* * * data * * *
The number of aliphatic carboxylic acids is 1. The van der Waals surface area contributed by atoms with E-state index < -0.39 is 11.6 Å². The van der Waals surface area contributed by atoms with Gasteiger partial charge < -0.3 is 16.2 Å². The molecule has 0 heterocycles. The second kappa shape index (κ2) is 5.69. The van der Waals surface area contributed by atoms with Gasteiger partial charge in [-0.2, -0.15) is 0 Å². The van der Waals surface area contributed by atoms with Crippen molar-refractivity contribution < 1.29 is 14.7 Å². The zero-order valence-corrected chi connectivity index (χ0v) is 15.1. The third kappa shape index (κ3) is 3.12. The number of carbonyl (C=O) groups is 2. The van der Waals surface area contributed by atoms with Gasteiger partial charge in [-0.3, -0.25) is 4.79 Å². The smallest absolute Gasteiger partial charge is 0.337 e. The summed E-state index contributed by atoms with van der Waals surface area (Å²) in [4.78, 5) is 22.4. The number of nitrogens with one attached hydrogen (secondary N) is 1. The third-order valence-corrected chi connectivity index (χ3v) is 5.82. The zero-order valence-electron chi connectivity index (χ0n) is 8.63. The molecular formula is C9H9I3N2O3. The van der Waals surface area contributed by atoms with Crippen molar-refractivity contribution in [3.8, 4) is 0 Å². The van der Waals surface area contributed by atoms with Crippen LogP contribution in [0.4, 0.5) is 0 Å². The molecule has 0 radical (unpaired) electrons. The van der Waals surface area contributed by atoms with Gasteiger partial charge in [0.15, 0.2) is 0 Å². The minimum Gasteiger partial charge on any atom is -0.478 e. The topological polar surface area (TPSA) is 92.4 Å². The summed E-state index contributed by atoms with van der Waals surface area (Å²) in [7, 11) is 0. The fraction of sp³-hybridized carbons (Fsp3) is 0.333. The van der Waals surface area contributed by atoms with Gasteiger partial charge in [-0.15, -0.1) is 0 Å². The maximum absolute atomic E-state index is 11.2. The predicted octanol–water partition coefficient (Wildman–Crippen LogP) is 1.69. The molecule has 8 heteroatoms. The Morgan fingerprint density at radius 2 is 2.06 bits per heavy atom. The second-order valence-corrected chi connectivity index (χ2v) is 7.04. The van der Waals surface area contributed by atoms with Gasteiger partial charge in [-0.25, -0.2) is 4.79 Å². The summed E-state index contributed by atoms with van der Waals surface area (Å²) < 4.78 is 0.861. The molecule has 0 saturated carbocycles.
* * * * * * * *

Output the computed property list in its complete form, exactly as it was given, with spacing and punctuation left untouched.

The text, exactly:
The number of aliphatic carboxylic acids is 1. The van der Waals surface area contributed by atoms with E-state index < -0.39 is 11.6 Å². The van der Waals surface area contributed by atoms with Gasteiger partial charge < -0.3 is 16.2 Å². The molecule has 0 heterocycles. The second kappa shape index (κ2) is 5.69. The van der Waals surface area contributed by atoms with Gasteiger partial charge in [-0.2, -0.15) is 0 Å². The van der Waals surface area contributed by atoms with Crippen molar-refractivity contribution < 1.29 is 14.7 Å². The zero-order valence-corrected chi connectivity index (χ0v) is 15.1. The third kappa shape index (κ3) is 3.12. The number of carbonyl (C=O) groups is 2. The van der Waals surface area contributed by atoms with Gasteiger partial charge in [-0.3, -0.25) is 4.79 Å². The smallest absolute Gasteiger partial charge is 0.337 e. The summed E-state index contributed by atoms with van der Waals surface area (Å²) in [4.78, 5) is 22.4. The number of nitrogens with one attached hydrogen (secondary N) is 1. The third-order valence-corrected chi connectivity index (χ3v) is 5.82. The zero-order valence-electron chi connectivity index (χ0n) is 8.63. The molecular formula is C9H9I3N2O3. The van der Waals surface area contributed by atoms with Crippen molar-refractivity contribution in [3.8, 4) is 0 Å². The van der Waals surface area contributed by atoms with Crippen LogP contribution in [0.4, 0.5) is 0 Å². The molecule has 0 radical (unpaired) electrons. The van der Waals surface area contributed by atoms with Gasteiger partial charge in [0.15, 0.2) is 0 Å². The minimum Gasteiger partial charge on any atom is -0.478 e. The topological polar surface area (TPSA) is 92.4 Å². The summed E-state index contributed by atoms with van der Waals surface area (Å²) in [7, 11) is 0. The fraction of sp³-hybridized carbons (Fsp3) is 0.333. The van der Waals surface area contributed by atoms with Gasteiger partial charge in [-0.15, -0.1) is 0 Å². The maximum absolute atomic E-state index is 11.2. The predicted octanol–water partition coefficient (Wildman–Crippen LogP) is 1.69. The molecule has 8 heteroatoms. The Morgan fingerprint density at radius 2 is 2.06 bits per heavy atom. The second-order valence-corrected chi connectivity index (χ2v) is 7.04. The van der Waals surface area contributed by atoms with Gasteiger partial charge in [-0.25, -0.2) is 4.79 Å². The summed E-state index contributed by atoms with van der Waals surface area (Å²) < 4.78 is 0.861. The molecule has 0 saturated carbocycles.